“I think I'm still trying to just make “Funkentelechy” over and over again, that’s my goal in music. How can this song, which doesn't really change a whole lot, manage to keep me engaged, for not only 10 minutes and 59 seconds, but as soon as it's over I want to hear it again. How do they do that?!"
DJ: “This was one of the first soul songs I’d heard from Bobby Womack. Actually, I think one of the first was “If You Think You're Lonely Now” - so that was the Bobby Womack that I knew, but as I grew into being a musician and I started searching for other things, I came across that record early on in my 20s and it blew me away.
“My friend Pookey introduced me to “Woman’s Gotta Have It”, I love the way everything walks together, that bassline! I would listen to it bouncing around. I love the lyrics - everything about the song and the way it sounds. It just makes me feel so good.
“Oh man, [it influenced me] all over the place. I listened to it so much when I first found it, that track became a part of my DNA, so there's always going to be something from that track that I'm pulling into the things that I play. The way the drums sound, the feel, everything about it, it's one of my favourite records. The chorus is pretty much laid back, Bobby Womack is the star of the show on the verses, but the bass player definitely is a star too. It's so bouncy.”
Laura Lee: “This whole album Jane Birkin/Serge Gainsbourg is now a huge part of my musical DNA, and I was introduced to it by Mark around the time that I met him. It became my favorite album at the time, and then it led me on a Serge Gainsbourg discovery. With this particular album I love the combination of Jane Birkin's innocence over Serge Gainsbourg’s expert-level arrangement and direction.
“In my early days of Khruangbin, when I was feeling particularly insecure playing next to Mark and DJ who have been playing music their whole life, I always looked to Jane Birkin as inspiration for how naivety can be a strength. It gave me that sort of power at that time, but I'm somebody who is pretty comfortable jumping into different things or into new worlds. DJ especially likes to think of me as somebody who has had nine lives, and I think I found music as great of an adventure as I did anything else. Now it's my greatest potential.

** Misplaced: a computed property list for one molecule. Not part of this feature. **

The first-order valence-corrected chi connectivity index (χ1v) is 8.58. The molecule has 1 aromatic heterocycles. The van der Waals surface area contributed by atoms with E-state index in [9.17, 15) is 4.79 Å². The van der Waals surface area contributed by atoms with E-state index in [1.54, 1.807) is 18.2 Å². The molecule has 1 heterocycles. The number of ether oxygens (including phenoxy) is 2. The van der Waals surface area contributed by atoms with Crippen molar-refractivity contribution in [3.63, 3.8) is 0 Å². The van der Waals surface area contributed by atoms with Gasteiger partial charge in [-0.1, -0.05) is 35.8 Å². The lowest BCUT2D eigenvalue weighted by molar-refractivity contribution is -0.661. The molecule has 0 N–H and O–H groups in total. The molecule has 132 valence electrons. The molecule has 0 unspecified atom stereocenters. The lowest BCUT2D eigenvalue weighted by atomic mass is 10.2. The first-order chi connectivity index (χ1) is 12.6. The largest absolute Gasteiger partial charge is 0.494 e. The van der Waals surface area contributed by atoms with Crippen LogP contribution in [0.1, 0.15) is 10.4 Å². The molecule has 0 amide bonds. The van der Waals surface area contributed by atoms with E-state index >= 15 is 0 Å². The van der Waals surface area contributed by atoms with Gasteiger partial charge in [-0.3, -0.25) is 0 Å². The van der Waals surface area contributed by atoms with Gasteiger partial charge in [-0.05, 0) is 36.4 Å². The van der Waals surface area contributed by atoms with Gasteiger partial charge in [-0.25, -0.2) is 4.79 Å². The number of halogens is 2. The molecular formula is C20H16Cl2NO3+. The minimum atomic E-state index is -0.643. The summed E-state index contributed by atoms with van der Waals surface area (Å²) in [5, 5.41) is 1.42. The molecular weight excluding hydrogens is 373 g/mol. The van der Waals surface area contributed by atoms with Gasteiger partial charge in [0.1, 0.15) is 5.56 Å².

“It's also one of the most incredible covers I've ever known. “Jane B.” is originally a Chopin Prelude and it's an incredible interpretation on what the actual musical word would be for the cover of this. I'm really picky about covers, because I think unless you're doing something different or new or better than the original, it should be left alone.
“Obviously you have to be pretty ballsy to cover Chopin in this way, but it's so tasteful and beautifully done. I think it inspired me in that way as well. I played piano when I was a kid, and the bass in that album is my ideal bass; I'm always trying to get the tone on that record.”
Mark: “Elis Regina is a very famous Brazilian singer from the APB era. I first heard this song when a very good friend of mine introduced this to me back in the mid-2000's. This was one of her favourites and I just immediately loved it - all two minutes and 10 seconds of it.
“It means ‘leave me in peace’, but it's a really cheery, almost impossibly happy song in the melody, a really fun arrangement against these lyrics; "and I cannot take any more, leave me in peace, get out, a fire has gone out our game is over" - words that generally would be heavy and just like a breakup song, but this song is so jubilant and alive.
“Her vocal performance is just astounding. Of course, what I take from it is different, because I don't speak Portuguese, so I'm just pulling from the melodies. The song is mixed in such a way where the drums are at the centre. If you want to listen to it on a stereo system and turn the balance all the way to one side, you have the bass and the drums, and then you turn it to the other side where you have the guitar and keyboards. You can alter the sound just by turning the balance knob which is a powerful thing. This track is really, really fun.